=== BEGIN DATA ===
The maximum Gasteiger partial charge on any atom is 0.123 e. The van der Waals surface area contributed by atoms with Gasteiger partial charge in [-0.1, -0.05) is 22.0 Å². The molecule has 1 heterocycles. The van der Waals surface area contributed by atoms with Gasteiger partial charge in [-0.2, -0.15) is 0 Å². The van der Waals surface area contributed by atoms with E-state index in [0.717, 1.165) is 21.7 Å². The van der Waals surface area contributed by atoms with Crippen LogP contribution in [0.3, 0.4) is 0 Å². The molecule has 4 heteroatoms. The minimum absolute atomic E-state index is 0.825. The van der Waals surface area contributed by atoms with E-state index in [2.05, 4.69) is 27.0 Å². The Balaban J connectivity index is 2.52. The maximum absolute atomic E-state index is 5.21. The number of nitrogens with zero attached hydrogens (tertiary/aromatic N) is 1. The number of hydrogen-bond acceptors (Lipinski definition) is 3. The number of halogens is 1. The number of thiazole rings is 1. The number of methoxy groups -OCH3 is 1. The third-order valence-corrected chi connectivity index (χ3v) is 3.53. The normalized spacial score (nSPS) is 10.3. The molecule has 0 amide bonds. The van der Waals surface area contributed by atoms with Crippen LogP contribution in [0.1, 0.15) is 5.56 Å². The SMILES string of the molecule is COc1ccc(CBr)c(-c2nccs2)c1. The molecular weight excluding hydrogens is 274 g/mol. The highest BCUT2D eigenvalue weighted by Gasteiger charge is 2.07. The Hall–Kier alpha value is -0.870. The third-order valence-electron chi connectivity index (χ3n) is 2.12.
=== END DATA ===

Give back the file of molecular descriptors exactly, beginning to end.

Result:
The maximum Gasteiger partial charge on any atom is 0.123 e. The van der Waals surface area contributed by atoms with Gasteiger partial charge in [-0.1, -0.05) is 22.0 Å². The molecule has 1 heterocycles. The van der Waals surface area contributed by atoms with Gasteiger partial charge in [-0.2, -0.15) is 0 Å². The van der Waals surface area contributed by atoms with E-state index in [0.717, 1.165) is 21.7 Å². The van der Waals surface area contributed by atoms with Crippen LogP contribution in [0.3, 0.4) is 0 Å². The molecule has 4 heteroatoms. The minimum absolute atomic E-state index is 0.825. The van der Waals surface area contributed by atoms with E-state index in [2.05, 4.69) is 27.0 Å². The Balaban J connectivity index is 2.52. The maximum absolute atomic E-state index is 5.21. The number of nitrogens with zero attached hydrogens (tertiary/aromatic N) is 1. The number of hydrogen-bond acceptors (Lipinski definition) is 3. The number of halogens is 1. The number of thiazole rings is 1. The number of methoxy groups -OCH3 is 1. The third-order valence-corrected chi connectivity index (χ3v) is 3.53. The normalized spacial score (nSPS) is 10.3. The molecule has 0 amide bonds. The van der Waals surface area contributed by atoms with Crippen LogP contribution in [0.1, 0.15) is 5.56 Å². The SMILES string of the molecule is COc1ccc(CBr)c(-c2nccs2)c1. The molecular weight excluding hydrogens is 274 g/mol. The highest BCUT2D eigenvalue weighted by Gasteiger charge is 2.07. The Hall–Kier alpha value is -0.870. The third-order valence-electron chi connectivity index (χ3n) is 2.12.